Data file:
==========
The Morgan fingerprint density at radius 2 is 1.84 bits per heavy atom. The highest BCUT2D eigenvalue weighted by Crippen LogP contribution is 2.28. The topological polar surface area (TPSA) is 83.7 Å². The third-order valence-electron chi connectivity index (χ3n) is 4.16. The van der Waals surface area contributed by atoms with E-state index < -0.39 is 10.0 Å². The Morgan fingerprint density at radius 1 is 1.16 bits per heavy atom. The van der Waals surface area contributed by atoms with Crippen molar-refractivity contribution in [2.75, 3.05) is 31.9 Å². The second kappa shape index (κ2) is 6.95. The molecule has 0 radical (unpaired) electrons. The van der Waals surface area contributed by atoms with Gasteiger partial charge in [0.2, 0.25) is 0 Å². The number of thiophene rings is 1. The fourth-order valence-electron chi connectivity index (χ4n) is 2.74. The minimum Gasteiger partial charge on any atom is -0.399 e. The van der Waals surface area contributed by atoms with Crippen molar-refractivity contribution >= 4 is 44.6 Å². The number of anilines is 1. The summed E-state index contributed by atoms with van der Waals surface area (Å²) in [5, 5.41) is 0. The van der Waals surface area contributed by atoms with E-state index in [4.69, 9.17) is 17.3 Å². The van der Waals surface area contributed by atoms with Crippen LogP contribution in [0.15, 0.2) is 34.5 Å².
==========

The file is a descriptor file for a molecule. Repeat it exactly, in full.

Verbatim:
The Morgan fingerprint density at radius 2 is 1.84 bits per heavy atom. The highest BCUT2D eigenvalue weighted by Crippen LogP contribution is 2.28. The topological polar surface area (TPSA) is 83.7 Å². The third-order valence-electron chi connectivity index (χ3n) is 4.16. The van der Waals surface area contributed by atoms with E-state index < -0.39 is 10.0 Å². The Morgan fingerprint density at radius 1 is 1.16 bits per heavy atom. The van der Waals surface area contributed by atoms with Crippen molar-refractivity contribution in [2.75, 3.05) is 31.9 Å². The second kappa shape index (κ2) is 6.95. The molecule has 0 radical (unpaired) electrons. The van der Waals surface area contributed by atoms with Gasteiger partial charge in [0.2, 0.25) is 0 Å². The number of thiophene rings is 1. The fourth-order valence-electron chi connectivity index (χ4n) is 2.74. The minimum Gasteiger partial charge on any atom is -0.399 e. The van der Waals surface area contributed by atoms with Crippen molar-refractivity contribution >= 4 is 44.6 Å². The number of anilines is 1. The summed E-state index contributed by atoms with van der Waals surface area (Å²) in [5, 5.41) is 0. The van der Waals surface area contributed by atoms with E-state index in [4.69, 9.17) is 17.3 Å². The van der Waals surface area contributed by atoms with Crippen LogP contribution in [0.15, 0.2) is 34.5 Å².